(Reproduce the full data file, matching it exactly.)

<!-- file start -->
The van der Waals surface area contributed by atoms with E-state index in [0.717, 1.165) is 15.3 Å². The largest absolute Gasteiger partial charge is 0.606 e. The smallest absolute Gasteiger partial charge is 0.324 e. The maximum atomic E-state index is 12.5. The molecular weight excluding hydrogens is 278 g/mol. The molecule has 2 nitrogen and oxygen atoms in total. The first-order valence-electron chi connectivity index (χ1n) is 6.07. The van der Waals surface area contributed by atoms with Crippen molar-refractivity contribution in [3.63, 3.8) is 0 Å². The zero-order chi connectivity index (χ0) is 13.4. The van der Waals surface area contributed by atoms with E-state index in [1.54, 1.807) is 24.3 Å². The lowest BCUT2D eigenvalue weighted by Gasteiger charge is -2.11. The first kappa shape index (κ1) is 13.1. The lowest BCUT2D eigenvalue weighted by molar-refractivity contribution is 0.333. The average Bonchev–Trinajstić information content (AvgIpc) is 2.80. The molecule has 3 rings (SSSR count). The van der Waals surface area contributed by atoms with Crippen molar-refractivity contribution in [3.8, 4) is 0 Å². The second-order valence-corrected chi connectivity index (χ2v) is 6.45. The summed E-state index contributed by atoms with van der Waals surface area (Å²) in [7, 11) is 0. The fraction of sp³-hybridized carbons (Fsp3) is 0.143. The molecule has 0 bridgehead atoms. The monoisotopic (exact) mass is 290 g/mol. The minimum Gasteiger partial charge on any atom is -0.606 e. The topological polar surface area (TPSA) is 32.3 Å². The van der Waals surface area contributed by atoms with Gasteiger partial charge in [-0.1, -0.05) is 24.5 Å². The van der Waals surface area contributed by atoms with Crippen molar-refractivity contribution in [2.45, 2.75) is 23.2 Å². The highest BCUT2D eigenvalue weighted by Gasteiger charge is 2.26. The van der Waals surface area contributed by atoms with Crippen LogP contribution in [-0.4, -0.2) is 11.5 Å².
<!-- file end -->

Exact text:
The van der Waals surface area contributed by atoms with E-state index in [0.717, 1.165) is 15.3 Å². The largest absolute Gasteiger partial charge is 0.606 e. The smallest absolute Gasteiger partial charge is 0.324 e. The maximum atomic E-state index is 12.5. The molecular weight excluding hydrogens is 278 g/mol. The molecule has 2 nitrogen and oxygen atoms in total. The first-order valence-electron chi connectivity index (χ1n) is 6.07. The van der Waals surface area contributed by atoms with Crippen molar-refractivity contribution in [3.63, 3.8) is 0 Å². The zero-order chi connectivity index (χ0) is 13.4. The van der Waals surface area contributed by atoms with E-state index in [1.54, 1.807) is 24.3 Å². The lowest BCUT2D eigenvalue weighted by Gasteiger charge is -2.11. The first kappa shape index (κ1) is 13.1. The lowest BCUT2D eigenvalue weighted by molar-refractivity contribution is 0.333. The average Bonchev–Trinajstić information content (AvgIpc) is 2.80. The molecule has 3 rings (SSSR count). The van der Waals surface area contributed by atoms with Crippen molar-refractivity contribution in [3.8, 4) is 0 Å². The second-order valence-corrected chi connectivity index (χ2v) is 6.45. The summed E-state index contributed by atoms with van der Waals surface area (Å²) in [7, 11) is 0. The fraction of sp³-hybridized carbons (Fsp3) is 0.143. The molecule has 0 bridgehead atoms. The monoisotopic (exact) mass is 290 g/mol. The minimum Gasteiger partial charge on any atom is -0.606 e. The topological polar surface area (TPSA) is 32.3 Å². The van der Waals surface area contributed by atoms with Gasteiger partial charge in [-0.1, -0.05) is 24.5 Å². The van der Waals surface area contributed by atoms with Crippen molar-refractivity contribution in [2.45, 2.75) is 23.2 Å². The highest BCUT2D eigenvalue weighted by Gasteiger charge is 2.26. The van der Waals surface area contributed by atoms with Crippen LogP contribution in [-0.4, -0.2) is 11.5 Å².